sys.path.insert(1, EXPATH)

import void_ptr_cb


class MyDestructionCallback(void_ptr_cb.DestructionCallback):
    def callback(self, worker, closure):
        print "MyDestructionCallback.callback(%s, %s, %s)" % (self, worker,
                                                              closure)

class MyDestructionCallback2(void_ptr_cb.DestructionCallback):
    def callback(self, worker, closure):
        print "MyDestructionCallback.callback2(%s, %s, %s)" % (self,
worker,
                                                              closure)
        closure.do('what?')


class SomeClass(object):
    def do(self, something=None):
        print "SomeClass.do(something=%s)" % repr(something)


md = MyDestructionCallback()
md.callback('worker', 'closure')

print
w = void_ptr_cb.Worker()
w.destroy()
w.destroy2(md, None)

print
some = SomeClass()
w = void_ptr_cb.Worker()
w.destroy()
w.destroy2(md, some)
some.do('else')

print
md2 = MyDestructionCallback2()
w = void_ptr_cb.Worker()
w.destroy()
w.destroy2(md2, SomeClass())


Test run output:

0 holger@devel .../minimal_void_ptr_cb $ ./test.py
MyDestructionCallback.callback(<__main__.MyDestructionCallback object at
0x2a6cc0>, worker, closure)

>>> int Worker::destroy2(DestructionCallback*, const void*)
>>> virtual void DestructionCallbackWrap::callback(Worker*, void*)
MyDestructionCallback.callback(<__main__.MyDestructionCallback object at
0x2a6cc0>, <void_ptr_cb.Worker object at 0x2a6cf0>, None)
<<< virtual void DestructionCallbackWrap::callback(Worker*, void*)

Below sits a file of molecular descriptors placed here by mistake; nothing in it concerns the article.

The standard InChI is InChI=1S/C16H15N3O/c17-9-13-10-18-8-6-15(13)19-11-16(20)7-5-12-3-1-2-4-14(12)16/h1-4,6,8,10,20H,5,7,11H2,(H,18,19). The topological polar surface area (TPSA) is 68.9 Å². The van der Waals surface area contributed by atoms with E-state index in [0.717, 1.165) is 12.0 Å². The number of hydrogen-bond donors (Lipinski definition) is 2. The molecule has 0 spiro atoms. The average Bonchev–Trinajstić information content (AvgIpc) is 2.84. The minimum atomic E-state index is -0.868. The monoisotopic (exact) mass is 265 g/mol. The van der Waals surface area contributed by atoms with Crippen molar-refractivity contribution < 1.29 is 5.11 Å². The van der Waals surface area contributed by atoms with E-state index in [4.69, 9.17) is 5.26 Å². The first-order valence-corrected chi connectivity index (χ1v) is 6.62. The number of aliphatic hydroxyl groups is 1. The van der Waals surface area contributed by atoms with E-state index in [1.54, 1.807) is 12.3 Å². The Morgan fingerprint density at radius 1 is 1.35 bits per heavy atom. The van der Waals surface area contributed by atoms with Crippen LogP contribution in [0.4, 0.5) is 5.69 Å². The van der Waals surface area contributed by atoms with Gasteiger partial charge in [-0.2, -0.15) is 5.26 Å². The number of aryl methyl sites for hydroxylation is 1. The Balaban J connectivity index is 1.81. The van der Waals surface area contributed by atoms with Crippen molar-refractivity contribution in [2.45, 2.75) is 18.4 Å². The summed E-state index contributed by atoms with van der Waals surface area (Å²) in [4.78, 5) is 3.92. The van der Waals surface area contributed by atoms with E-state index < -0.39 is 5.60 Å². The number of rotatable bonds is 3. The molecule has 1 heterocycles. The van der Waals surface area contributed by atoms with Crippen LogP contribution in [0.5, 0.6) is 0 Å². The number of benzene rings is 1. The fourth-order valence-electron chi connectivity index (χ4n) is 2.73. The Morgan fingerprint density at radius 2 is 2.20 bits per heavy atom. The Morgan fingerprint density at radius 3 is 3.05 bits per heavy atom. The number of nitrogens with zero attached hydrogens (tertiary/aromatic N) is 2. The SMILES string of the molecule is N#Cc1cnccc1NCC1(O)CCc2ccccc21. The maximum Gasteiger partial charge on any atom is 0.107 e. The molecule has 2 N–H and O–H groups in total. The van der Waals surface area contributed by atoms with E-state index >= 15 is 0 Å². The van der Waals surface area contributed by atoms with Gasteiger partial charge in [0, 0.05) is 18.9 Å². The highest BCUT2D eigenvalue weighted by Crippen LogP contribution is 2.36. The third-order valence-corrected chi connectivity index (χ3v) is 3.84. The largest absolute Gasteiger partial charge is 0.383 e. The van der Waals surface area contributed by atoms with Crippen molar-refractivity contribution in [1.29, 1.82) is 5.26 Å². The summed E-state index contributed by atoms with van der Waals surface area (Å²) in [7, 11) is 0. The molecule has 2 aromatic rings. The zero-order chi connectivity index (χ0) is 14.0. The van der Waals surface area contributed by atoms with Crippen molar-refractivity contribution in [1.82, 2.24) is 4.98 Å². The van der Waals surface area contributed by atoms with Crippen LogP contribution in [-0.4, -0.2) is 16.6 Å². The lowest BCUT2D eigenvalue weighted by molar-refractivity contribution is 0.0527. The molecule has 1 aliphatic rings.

<<< int Worker::destroy2(DestructionCallback*, const void*)

>>> int Worker::destroy2(DestructionCallback*, const void*)
>>> virtual void DestructionCallbackWrap::callback(Worker*, void*)
MyDestructionCallback.callback(<__main__.MyDestructionCallback object at
0x2a6cc0>, <void_ptr_cb.Worker object at 0x2a6d20>, <__main__.SomeClass
object at 0x2b7710>)
<<< virtual void DestructionCallbackWrap::callback(Worker*, void*)
<<< int Worker::destroy2(DestructionCallback*, const void*)
SomeClass.do(something='else')

>>> int Worker::destroy2(DestructionCallback*, const void*)
>>> virtual void DestructionCallbackWrap::callback(Worker*, void*)
MyDestructionCallback.callback2(<__main__.MyDestructionCallback2 object at
0x2a6cf0>, <void_ptr_cb.Worker object at 0x2a6d50>, <__main__.SomeClass
object at 0x2b7730>)
SomeClass.do(something='what?')
<<< virtual void DestructionCallbackWrap::callback(Worker*, void*)
<<< int Worker::destroy2(DestructionCallback*, const void*)

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Re: void* (void pointer) function arguments

Jim Bosch-2
On 08/15/2011 08:11 AM, Holger Joukl wrote:

>
> Hi,
>
> I'm trying to wrap a C++-API that uses void* to pass around arbitrary,
> application-specific stuff.
>
> I am a bit unsure about how to work the void-pointers. A viable way seems
> to wrap the original
> API functions with thin wrappers that take a boost::python::object and hand
> the "raw" PyObject*
> into the original function:
>

I don't see anything wrong with this approach, aside from the fact that